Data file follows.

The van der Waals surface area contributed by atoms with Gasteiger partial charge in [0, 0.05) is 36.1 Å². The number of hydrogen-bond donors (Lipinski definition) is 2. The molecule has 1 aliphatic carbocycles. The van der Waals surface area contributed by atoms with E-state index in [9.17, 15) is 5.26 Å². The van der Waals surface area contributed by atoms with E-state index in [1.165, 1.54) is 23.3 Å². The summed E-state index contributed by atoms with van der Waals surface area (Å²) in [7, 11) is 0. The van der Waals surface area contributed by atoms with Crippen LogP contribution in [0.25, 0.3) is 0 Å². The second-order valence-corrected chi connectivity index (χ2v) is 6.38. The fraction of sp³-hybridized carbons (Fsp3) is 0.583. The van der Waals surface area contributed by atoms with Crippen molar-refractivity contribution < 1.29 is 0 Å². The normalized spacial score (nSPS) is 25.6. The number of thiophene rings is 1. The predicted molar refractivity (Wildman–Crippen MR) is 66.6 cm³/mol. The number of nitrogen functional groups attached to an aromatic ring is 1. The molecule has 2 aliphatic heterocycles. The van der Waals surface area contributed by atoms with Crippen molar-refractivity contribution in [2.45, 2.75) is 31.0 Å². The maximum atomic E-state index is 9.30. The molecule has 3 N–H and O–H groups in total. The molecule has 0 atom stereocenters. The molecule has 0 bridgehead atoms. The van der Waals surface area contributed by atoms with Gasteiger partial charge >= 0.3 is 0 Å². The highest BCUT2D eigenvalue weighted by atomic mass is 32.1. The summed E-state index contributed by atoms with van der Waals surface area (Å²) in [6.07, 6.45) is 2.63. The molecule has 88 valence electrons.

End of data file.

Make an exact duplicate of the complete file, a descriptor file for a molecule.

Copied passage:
The van der Waals surface area contributed by atoms with Gasteiger partial charge in [0, 0.05) is 36.1 Å². The number of hydrogen-bond donors (Lipinski definition) is 2. The molecule has 1 aliphatic carbocycles. The van der Waals surface area contributed by atoms with E-state index in [9.17, 15) is 5.26 Å². The van der Waals surface area contributed by atoms with E-state index in [1.165, 1.54) is 23.3 Å². The summed E-state index contributed by atoms with van der Waals surface area (Å²) in [7, 11) is 0. The van der Waals surface area contributed by atoms with Crippen LogP contribution in [0.25, 0.3) is 0 Å². The second-order valence-corrected chi connectivity index (χ2v) is 6.38. The fraction of sp³-hybridized carbons (Fsp3) is 0.583. The van der Waals surface area contributed by atoms with Crippen molar-refractivity contribution < 1.29 is 0 Å². The normalized spacial score (nSPS) is 25.6. The number of thiophene rings is 1. The predicted molar refractivity (Wildman–Crippen MR) is 66.6 cm³/mol. The number of nitrogen functional groups attached to an aromatic ring is 1. The molecule has 2 aliphatic heterocycles. The van der Waals surface area contributed by atoms with Crippen molar-refractivity contribution in [2.45, 2.75) is 31.0 Å². The maximum atomic E-state index is 9.30. The molecule has 3 N–H and O–H groups in total. The molecule has 0 atom stereocenters. The molecule has 0 bridgehead atoms. The van der Waals surface area contributed by atoms with Gasteiger partial charge >= 0.3 is 0 Å². The highest BCUT2D eigenvalue weighted by atomic mass is 32.1. The summed E-state index contributed by atoms with van der Waals surface area (Å²) in [6.07, 6.45) is 2.63. The molecule has 88 valence electrons.